In order to permit movement of the fixture 20 and jig 31 relative to the substrate, the jig 31 is biased upwardly as by biasing springs 39 which serve to elevate the blades 38 slightly above the level of the chips 13 (FIG. 6). As shown in dotted lines in FIG. 5, there are four such biasing springs.
After the alignment has been effected by the jig 31 in association with the knife blades 38, the substrate is clamped to the fixture 20 as by the clamps 24A, 24B, heretofore described relative to FIGS. 3 and 11, and the jig 31 is then removed.
In certain instances where the wafer has been broken and a portion of the chips are not present on the substrate 11, alignment by the knife blades 38 of the alignment means 36 is difficult, ifnot impossible. To align the remaining chips bonded on the substrate 11, a secondary alignment means 40 having inwardly projecting depending legs 41, 42 and 43 and cross hairs 44 and 45 in a transparent cover 40A, is shown in FIG. 7. A pair of dowels 48 and 49 (FIG. 5) projecting from a raised annulus 31A circumscribing the bore 34, fit into apertures 48A, 49A respectively contained in a lip 47 of the cover 40A. Recesses 46A, 46B, and 46C accommodate the inwardly projecting first alignment support means 36A, 36B, and 36C. When in use, the legs 41-43 are inserted in the bore 34 and the fixture 20 is moved relative to the substrate 11 until the cross hairs are in the proper position relative to the remaining chips bonded to the substrate, the dotted lines 44A, 45A corresponding to the position of the cross hairs 44 and 45 on the alignment means 40 (FIG. 5). If parallax is a problem, the means 40 may be made so the cross hairs are disposed closely adjacent the wafer. This may be accomplished, for example, by fabricating the alignment means from a solid piece of clear acrylic plastic and disposing the cross hairs on the lower portion thereof adjacent the wafer.
After alignment is completed, either of a complete or partial semiconductor wafer and as heretofore described, the substrate ll is clamped by the clamps 24A, 248 to the base 21 of the fixture 20, and the jig 31 is then removed. The fixture 20 is then removed from the second fixture 28 by releasing the clamp 30.
Thereafter, the support or cover member 50 is biased against the chips 13 and clamped to the fixture for destroying the bond 12 between the chips 13 and substrate 11. To this end, the cover member 50 comprises a plate including a double or stepped annular recessed portions 51 and 51A. Inserted into the recess 51A is a resilient foraminous pad 55. The diameter of the second recess 51A, and thus.of the pad 55, is approximately the same as the diameter of the semiconductor wafer 10. Extending from the lower surface 56 of the cover to the upper surface 57 of the recess. 51A are two groups of apertures, 58 and 59, the apertures having extensions through the pad 55 as indicated at 58A, 59A
(FIG. 9). As shown, the apertures of the group 58A terminate in projections or nipples 60, the spacing of the nipples corresponding to the distance from chip to chip. Intermediate adjacent nipples and recessed from the upwardly projecting terminal ends thereof so as to be aligned with the kerf 14 between the chips, lie the group of apertures designated 59, 59A. Tubular stiffeners 61 extend through at least some of the apertures 58 in the cover 50 into the apertures 58A of the pad 55, the terminal ends of the stiffeners being spaced from the terminal ends of the projections or nipples 60.
In order to position the cover 50 so that the nipples 60 of the pad 55 engage each of the chips, the cover includes dowel apertures 53A, 533 which register with the dowels 27A, 27B of the fixture 20. In order to bias the nipples against the chips, (the nipples being under a slight compressive deformation) the cover 50 must be clamped to the fixture 20. To this end, a pair of recesses 54A, 54B extending inwardly from opposite longitudinal ends 50A, 50B of the support cover 50 and including a recessed portion 65A, 65B and ledge 66A, 66B, serves to receive a twist lock 67A, 67B, extending through upstanding side walls 22A, 22B of the fixture 20. Simple rotation of the locks 67A and 67B effects rotation of catches 68A, 68B associated with the locks to grip the ledges 66A, 66B of the cover member 50 thereby biasing the nipples and causing a slight compression of the same against chips bonded to the substrate. (See FIGS. 11 and 12 for the position of the cover 50 relative to the fixture 20 and the position of the nipples 60 of the pad 55 relative to the chips 13.)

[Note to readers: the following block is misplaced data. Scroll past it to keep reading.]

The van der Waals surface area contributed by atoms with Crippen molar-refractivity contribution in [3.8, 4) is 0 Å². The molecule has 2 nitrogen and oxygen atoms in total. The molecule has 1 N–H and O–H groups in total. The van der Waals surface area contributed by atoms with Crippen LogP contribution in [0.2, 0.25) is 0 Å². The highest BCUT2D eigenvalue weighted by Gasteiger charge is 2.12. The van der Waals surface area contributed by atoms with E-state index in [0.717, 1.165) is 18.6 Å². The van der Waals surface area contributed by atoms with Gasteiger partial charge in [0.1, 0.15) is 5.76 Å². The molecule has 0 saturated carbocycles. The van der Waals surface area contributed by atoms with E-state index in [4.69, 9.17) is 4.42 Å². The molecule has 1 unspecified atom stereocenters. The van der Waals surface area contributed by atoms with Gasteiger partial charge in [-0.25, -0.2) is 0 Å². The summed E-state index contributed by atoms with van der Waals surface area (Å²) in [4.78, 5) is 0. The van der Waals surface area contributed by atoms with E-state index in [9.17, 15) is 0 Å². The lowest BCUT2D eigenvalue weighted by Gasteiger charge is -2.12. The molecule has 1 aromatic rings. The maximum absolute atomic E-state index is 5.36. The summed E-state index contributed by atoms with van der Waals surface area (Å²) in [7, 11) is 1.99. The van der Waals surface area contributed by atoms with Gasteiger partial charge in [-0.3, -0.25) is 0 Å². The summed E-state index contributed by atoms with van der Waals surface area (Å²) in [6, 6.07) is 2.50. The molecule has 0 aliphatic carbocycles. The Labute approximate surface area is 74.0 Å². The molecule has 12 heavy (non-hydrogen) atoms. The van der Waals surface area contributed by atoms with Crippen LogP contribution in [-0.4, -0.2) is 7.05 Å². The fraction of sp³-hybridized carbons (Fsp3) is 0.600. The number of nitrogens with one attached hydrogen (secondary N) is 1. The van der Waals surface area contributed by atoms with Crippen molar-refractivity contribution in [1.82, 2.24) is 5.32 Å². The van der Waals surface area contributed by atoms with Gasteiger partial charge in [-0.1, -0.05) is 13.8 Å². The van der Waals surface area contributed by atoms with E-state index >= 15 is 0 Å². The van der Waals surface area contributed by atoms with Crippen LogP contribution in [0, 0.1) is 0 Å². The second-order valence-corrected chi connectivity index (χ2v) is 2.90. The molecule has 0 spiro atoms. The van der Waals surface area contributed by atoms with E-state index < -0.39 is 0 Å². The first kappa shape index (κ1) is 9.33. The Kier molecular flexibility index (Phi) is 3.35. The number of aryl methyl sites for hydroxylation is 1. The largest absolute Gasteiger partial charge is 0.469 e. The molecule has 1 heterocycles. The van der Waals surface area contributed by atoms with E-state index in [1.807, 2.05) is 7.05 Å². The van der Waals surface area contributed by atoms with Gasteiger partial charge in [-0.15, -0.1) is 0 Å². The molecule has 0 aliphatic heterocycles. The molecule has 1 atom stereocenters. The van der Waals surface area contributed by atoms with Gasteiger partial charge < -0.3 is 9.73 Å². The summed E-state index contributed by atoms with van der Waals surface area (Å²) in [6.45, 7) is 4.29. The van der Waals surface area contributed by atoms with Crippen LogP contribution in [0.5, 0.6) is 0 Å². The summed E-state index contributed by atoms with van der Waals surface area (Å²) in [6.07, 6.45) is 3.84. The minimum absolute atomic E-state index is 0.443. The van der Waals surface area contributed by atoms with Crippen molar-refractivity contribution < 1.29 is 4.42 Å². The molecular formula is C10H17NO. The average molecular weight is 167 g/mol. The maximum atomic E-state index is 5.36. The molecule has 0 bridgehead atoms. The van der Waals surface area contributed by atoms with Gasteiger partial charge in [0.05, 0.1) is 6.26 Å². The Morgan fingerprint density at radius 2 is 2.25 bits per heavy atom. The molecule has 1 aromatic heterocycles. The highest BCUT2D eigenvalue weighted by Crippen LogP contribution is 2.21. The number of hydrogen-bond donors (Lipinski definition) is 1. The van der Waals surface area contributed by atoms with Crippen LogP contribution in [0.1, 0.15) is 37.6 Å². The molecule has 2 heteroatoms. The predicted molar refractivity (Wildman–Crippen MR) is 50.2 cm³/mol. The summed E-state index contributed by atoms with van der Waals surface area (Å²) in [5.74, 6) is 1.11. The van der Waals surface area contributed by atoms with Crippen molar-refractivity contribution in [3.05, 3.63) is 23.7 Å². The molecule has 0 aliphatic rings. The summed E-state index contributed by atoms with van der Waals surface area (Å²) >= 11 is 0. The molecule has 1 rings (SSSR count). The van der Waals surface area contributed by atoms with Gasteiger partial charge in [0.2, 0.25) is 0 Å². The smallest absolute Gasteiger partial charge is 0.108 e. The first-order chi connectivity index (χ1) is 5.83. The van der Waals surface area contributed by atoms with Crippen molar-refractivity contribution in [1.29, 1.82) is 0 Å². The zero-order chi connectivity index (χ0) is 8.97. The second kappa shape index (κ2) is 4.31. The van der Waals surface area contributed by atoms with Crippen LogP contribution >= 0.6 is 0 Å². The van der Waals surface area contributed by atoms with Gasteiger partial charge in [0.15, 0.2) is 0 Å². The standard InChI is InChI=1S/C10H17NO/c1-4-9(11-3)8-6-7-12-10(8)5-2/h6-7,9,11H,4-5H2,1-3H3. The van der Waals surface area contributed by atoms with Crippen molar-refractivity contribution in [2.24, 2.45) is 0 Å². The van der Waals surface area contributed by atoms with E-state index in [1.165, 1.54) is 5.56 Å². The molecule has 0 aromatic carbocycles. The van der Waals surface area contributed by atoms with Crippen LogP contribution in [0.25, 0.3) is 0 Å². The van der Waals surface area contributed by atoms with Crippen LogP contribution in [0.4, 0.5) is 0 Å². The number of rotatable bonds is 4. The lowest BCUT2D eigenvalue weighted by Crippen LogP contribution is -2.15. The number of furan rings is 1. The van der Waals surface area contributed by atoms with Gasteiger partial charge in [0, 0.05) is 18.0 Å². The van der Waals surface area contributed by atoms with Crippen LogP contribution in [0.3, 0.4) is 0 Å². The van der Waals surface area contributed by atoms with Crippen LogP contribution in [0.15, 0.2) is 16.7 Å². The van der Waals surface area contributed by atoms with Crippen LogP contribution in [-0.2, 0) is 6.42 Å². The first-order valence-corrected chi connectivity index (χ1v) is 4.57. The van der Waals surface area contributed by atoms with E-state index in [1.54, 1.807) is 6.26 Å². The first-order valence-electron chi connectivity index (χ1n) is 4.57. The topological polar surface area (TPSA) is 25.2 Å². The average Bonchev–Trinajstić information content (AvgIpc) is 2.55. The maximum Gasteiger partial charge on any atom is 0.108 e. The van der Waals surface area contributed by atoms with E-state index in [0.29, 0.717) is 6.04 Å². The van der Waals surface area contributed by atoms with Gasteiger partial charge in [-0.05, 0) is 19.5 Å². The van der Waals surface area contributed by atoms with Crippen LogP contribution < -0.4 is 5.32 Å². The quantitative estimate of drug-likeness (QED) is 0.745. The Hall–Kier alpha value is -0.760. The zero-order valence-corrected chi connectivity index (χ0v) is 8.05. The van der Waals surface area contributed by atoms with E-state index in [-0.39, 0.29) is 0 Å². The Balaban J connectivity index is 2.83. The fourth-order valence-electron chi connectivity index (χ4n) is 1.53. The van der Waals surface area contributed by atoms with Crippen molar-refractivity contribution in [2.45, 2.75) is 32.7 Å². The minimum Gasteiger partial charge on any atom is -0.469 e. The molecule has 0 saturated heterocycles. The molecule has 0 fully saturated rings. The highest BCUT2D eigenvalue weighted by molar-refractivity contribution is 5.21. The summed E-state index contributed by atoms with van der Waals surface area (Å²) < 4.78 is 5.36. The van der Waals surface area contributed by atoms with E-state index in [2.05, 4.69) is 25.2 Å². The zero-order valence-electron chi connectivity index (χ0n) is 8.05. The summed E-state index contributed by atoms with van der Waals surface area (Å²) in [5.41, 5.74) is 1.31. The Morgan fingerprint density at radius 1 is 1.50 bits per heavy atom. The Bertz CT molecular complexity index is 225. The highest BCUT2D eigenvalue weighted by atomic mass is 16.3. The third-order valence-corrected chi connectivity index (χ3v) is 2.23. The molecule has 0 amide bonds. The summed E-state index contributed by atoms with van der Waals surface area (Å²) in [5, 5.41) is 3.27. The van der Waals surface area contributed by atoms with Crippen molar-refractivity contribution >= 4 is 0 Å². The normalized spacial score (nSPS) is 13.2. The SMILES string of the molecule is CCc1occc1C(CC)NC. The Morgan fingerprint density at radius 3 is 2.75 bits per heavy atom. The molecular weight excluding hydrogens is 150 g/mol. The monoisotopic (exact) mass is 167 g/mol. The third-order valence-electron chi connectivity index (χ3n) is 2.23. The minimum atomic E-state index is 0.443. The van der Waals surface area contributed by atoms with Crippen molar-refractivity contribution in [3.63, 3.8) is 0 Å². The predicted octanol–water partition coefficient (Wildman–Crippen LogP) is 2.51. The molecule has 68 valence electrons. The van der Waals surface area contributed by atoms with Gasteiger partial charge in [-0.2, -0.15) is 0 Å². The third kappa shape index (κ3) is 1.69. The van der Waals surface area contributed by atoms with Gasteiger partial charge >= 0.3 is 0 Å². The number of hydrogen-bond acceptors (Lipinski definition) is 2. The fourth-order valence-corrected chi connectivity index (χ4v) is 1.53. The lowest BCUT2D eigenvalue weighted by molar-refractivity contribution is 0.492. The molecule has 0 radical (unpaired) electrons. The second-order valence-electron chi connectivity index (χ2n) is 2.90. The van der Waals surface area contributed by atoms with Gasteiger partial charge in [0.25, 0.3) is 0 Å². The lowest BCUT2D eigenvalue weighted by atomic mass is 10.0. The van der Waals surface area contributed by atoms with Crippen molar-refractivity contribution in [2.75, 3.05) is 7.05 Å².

After the fixture 20 and cover 50 are locked in position as shown in FIGS. 11 and '12, a bond destroying or releasing fluid may be forced against the bond material 12 causing the bond material to be removed from between the chip 13 and the substrate 11, the nipples 60, having been compressed slightly, taking up the slack as the bonding material is eroded or dissolvedaway. To this end and referring first to FIG. 13, the assembly 75, which comprises the fixture 20 and cover 50 between which is sandwiched the substrate 11 and chips 13, is fixed or aligned onto a bed plate 101 as by upstanding dowels 102A and 102B. The dowels engage the dowel holes 53A, 5313 (see FIGS. 8 and 10) of the cover 50 so that the assembly is now aligned relative to the bed plate 101. Registering with the group of apertures 59 (see FIG. 14) in the lower surface 56 of the cover 50 are apertures of a group 103 located in an insert 104 in the bed plate 101. As may be seen in FIG. 14, the group of apertures 58 in the cover 50 are blocked by the insert 104.
In order to effect a flow of bond destroying medium through the group of apertures 59 and 103, aligned with the kerf 14 of the chips 13, a pump forces liquid through the apertures intermediate the nipples and against the bond dissolving the bond. As illustrated, the pump includes a receiver 105 which is connected to the bed plate 101 and in which is mounted for reciprocation a bellows 106, also supported from the bed plate 101. At the bottom of the receiver is a conduit 107 which permits the entry of a suitable medium, either gas or liquid, in the present instance air, to the interior of the receiver to effect reciprocation of the bellows 106. If the interior of the bellows is filled with a bond releasing or destroying medium (in the instance of glycol pthallate, acetone) upward movement of the be]- lows into the position shown in FIG. 15 will force liquid through the apertures 103 and 59 against the bond destroying the same. At that point in time a vacuum is drawn beneath the bellows through the conduit 107 and the bellows retracts. If the assembly and pump, therefore, are positioned in a tank of the solvent, such as the tank illustrated in FIG. 17, the downward movement of the bellows 106 will cause the fluid to be drawn back through the fixture, downwardly through the apertures 59, 103 and back into the bellows 106. It has been found that the oscillating action of the fluid speeds up the destroying of the bond material. To increase the life of the bellows 106, a mechanical stop 108 is located in the bellows, the upward movement of the bellows thereby being restricted upon the stop 108 engaging the lower surface of the insert 104. The lower stroke or bottoming stroke of the bellows 106, in a like manner, is restricted by upstanding projections 109 which extend from the lower wall of the receiver 105.